• Here, side A measures x inches, side B measures x inches, and side C measures x The three sides are touching and meet respectively in three corners. And, each angle measures y degrees. PROOF (or “analysis”)
  • Therefore the figure represented above is an equilateral triangle. CONCLUSION

This logic may sound more mathematical than legal but it is highly instructive for bar writing. Let’s consider another IRPC example, this one using an everyday driving scenario, and you will see the same sort of logic but in a situation that more closely resembles a law-type fact pattern. Note here we will also add a policy consideration to our logical writing (“IRPPC”). Policy concerns, while not essential in bar writing, can be helpful in improving your score. As long as you have written about all the discussable issues, using the basic components of an IRPC correctly for each, and you finish answering the entire question, adding policy considerations may indicate a further mastery of the application of the rule of law that a grader may appreciate.

The defendant and his passenger, Witness X, both testified that the defendant’s car was in the left turn lane, the green arrow was blinking and it was 3:00pm when the turn was made. Did the Defendant’s turn from Elm Street onto Main Street on December 1st violate traffic regulations?

Now let’s say you know (because you have learned the relevant rule of law) that left turns are permitted at the intersection of Elm and Main from the left hand turn lane, when the green left turn arrow is blinking, at times other than 4pm-7pm weekdays. (From 4pm-7pm weekdays such turns are not permitted even if the arrow is green.) How would we logically deconstruct the validity of the turn in question?

       An IRPC example in law and daily society

Did D’s 3:00pm left turn at Elm and Main violate any traffic laws? [ISSUE]

Left turns are permitted at the intersection of Elm and Main from the left hand turn lane, when the green left turn arrow is blinking, at times other that 4pm-7pm weekdays. [RULE]

D was in the left turn lane (so in the proper location for the turn). D saw the turn arrow blinking (so D had a signal that it was safe to make his turn). D made the turn in question at 3:00pm (thus the timing was appropriate for this type of turn). Note: since it was 3pm, it did not matter which day of the week as the only bars to turning are from 4-7pm. [PROOF or analysis] Last but not least, policy would dictate that even if D had followed the technical requirements for turning, D must also confirm that it was generally safe to make the turn –i.e. there were no other obstacles, emergency vehicles or unanticipated conditions that would make the turn unsafe. Assuming D did so confirm there is no reason to indicate that the turn was unlawful. [POLICY]

Therefore, D’s turn from Elm onto Main appears to have been lawful.[CONCLUSION]

      IRPC works!

Are you starting to see why IRPC makes sense?  If IRPC is clearer and more helpful for you than IRAC, think IRPC.  They mean the same thing, but IRPC may just make the idea a little clearer.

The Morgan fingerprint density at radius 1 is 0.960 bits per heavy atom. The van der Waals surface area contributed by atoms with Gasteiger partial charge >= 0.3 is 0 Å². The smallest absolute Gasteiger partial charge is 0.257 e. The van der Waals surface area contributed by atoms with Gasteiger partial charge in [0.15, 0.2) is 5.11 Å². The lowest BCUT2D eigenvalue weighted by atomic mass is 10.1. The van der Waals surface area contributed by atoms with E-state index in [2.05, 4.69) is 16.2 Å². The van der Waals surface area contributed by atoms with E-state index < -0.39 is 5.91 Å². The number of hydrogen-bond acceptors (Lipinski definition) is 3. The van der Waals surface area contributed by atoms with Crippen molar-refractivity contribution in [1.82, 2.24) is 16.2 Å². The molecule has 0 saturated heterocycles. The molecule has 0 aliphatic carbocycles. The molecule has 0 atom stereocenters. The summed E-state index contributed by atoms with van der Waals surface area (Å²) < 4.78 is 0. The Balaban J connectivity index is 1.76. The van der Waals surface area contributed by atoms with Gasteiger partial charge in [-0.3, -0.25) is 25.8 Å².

One of my professors once explained bar exam writing something like this: “Many of you came to law school from lofty colleges where you theorized, you studied literature and history and the like. You read poetry and wrote beautiful essays. You sought to include metaphors and alliteration in so your words would flow. You want to continue that sort of writing now, in law school. Your minds are creative. You want to think, ‘Well, I’ll start by discussing A, but then let me foreshadow Z, then I’ll get back to B, maybe then toss in a bit of H and J to make things more vibrant.’” He then hollered, “No!” Everyone in class jumped. “Cut that out right now! From here on, instead of flowery prose, it’s “A+B+C=D. Period.”

Bar writing, in many ways, is indeed A plus B plus C equals D.

IRPC for bar writing is straightforward.   IRPC makes sense. It is not mysterious or intriguing. IRPC is not eloquent. It is simple and direct.  It is mathematical, likeA+B+C=D.  IRPC works!  Try IRPC as you write practice bar exam essay answers.

This page is excerpted from:

Pass the Bar: A Practical Guide to Achieving Academic & Professional GoalsPassTheBar_COV2

For more on IRPC and all sorts of tips on bar exam and law school success, read PASS the Bar Exam.

Bar Results: Some of the Toughest News to Receive….

Passed the July 2015 bar? Congratulations!!  Hope you are still celebrating!!

If you did not yet pass, the February bar exam is yours to pass.  Say that to yourself.  Don’t even use the word “fail.”  Just say “I will pass the exam this February.”

Still waiting for results, good luck!  Stay calm and get yourself ready so that you will be fine whatever the website says.

 

Seven Simple Success Steps for Improving Reading Comprehension and Effective Writing.

The following are steps you can take without any special tools, without spending any money, and without enormous amounts of time.  Learn to fit at least some of these into your regular study routine.  They will help build your success foundation.